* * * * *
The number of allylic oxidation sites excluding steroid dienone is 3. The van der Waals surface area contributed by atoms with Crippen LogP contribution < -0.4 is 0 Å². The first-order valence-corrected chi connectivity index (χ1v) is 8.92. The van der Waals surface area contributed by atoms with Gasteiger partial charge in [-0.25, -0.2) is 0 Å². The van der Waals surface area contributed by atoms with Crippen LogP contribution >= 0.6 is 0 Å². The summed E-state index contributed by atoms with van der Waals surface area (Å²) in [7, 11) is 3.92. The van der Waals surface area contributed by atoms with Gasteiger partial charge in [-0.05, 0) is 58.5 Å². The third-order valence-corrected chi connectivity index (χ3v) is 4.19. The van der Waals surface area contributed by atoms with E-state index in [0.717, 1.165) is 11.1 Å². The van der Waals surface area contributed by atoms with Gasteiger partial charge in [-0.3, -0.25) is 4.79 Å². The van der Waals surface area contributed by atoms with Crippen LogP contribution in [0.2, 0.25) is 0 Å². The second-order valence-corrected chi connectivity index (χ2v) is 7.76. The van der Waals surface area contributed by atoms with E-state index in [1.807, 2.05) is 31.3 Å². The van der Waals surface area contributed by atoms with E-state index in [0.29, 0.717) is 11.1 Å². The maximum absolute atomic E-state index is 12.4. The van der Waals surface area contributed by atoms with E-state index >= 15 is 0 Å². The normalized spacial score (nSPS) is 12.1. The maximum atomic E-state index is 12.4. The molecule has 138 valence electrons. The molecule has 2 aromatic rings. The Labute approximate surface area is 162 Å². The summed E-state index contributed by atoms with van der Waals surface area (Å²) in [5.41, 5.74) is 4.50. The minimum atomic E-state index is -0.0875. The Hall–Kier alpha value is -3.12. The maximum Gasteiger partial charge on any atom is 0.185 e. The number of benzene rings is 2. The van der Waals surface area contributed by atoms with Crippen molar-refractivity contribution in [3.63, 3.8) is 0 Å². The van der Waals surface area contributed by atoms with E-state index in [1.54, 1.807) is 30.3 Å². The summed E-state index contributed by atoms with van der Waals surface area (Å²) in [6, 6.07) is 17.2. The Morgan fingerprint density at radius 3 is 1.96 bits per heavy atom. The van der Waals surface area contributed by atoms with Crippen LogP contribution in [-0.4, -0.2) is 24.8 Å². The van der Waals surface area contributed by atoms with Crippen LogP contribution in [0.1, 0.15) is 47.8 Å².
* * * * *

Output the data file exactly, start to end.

The number of allylic oxidation sites excluding steroid dienone is 3. The van der Waals surface area contributed by atoms with Crippen LogP contribution < -0.4 is 0 Å². The first-order valence-corrected chi connectivity index (χ1v) is 8.92. The van der Waals surface area contributed by atoms with Gasteiger partial charge in [-0.25, -0.2) is 0 Å². The van der Waals surface area contributed by atoms with Crippen LogP contribution >= 0.6 is 0 Å². The summed E-state index contributed by atoms with van der Waals surface area (Å²) in [7, 11) is 3.92. The van der Waals surface area contributed by atoms with Gasteiger partial charge in [-0.05, 0) is 58.5 Å². The third-order valence-corrected chi connectivity index (χ3v) is 4.19. The van der Waals surface area contributed by atoms with E-state index in [0.717, 1.165) is 11.1 Å². The van der Waals surface area contributed by atoms with Gasteiger partial charge in [-0.3, -0.25) is 4.79 Å². The van der Waals surface area contributed by atoms with Crippen LogP contribution in [0.2, 0.25) is 0 Å². The second-order valence-corrected chi connectivity index (χ2v) is 7.76. The van der Waals surface area contributed by atoms with E-state index in [1.807, 2.05) is 31.3 Å². The van der Waals surface area contributed by atoms with E-state index in [0.29, 0.717) is 11.1 Å². The maximum absolute atomic E-state index is 12.4. The van der Waals surface area contributed by atoms with E-state index >= 15 is 0 Å². The normalized spacial score (nSPS) is 12.1. The maximum atomic E-state index is 12.4. The molecule has 138 valence electrons. The molecule has 2 aromatic rings. The Labute approximate surface area is 162 Å². The summed E-state index contributed by atoms with van der Waals surface area (Å²) in [5.41, 5.74) is 4.50. The minimum atomic E-state index is -0.0875. The Hall–Kier alpha value is -3.12. The maximum Gasteiger partial charge on any atom is 0.185 e. The number of benzene rings is 2. The van der Waals surface area contributed by atoms with Crippen molar-refractivity contribution in [3.63, 3.8) is 0 Å². The van der Waals surface area contributed by atoms with E-state index in [1.54, 1.807) is 30.3 Å². The summed E-state index contributed by atoms with van der Waals surface area (Å²) in [6, 6.07) is 17.2. The Morgan fingerprint density at radius 3 is 1.96 bits per heavy atom. The van der Waals surface area contributed by atoms with Crippen LogP contribution in [-0.4, -0.2) is 24.8 Å². The van der Waals surface area contributed by atoms with Crippen LogP contribution in [0.1, 0.15) is 47.8 Å².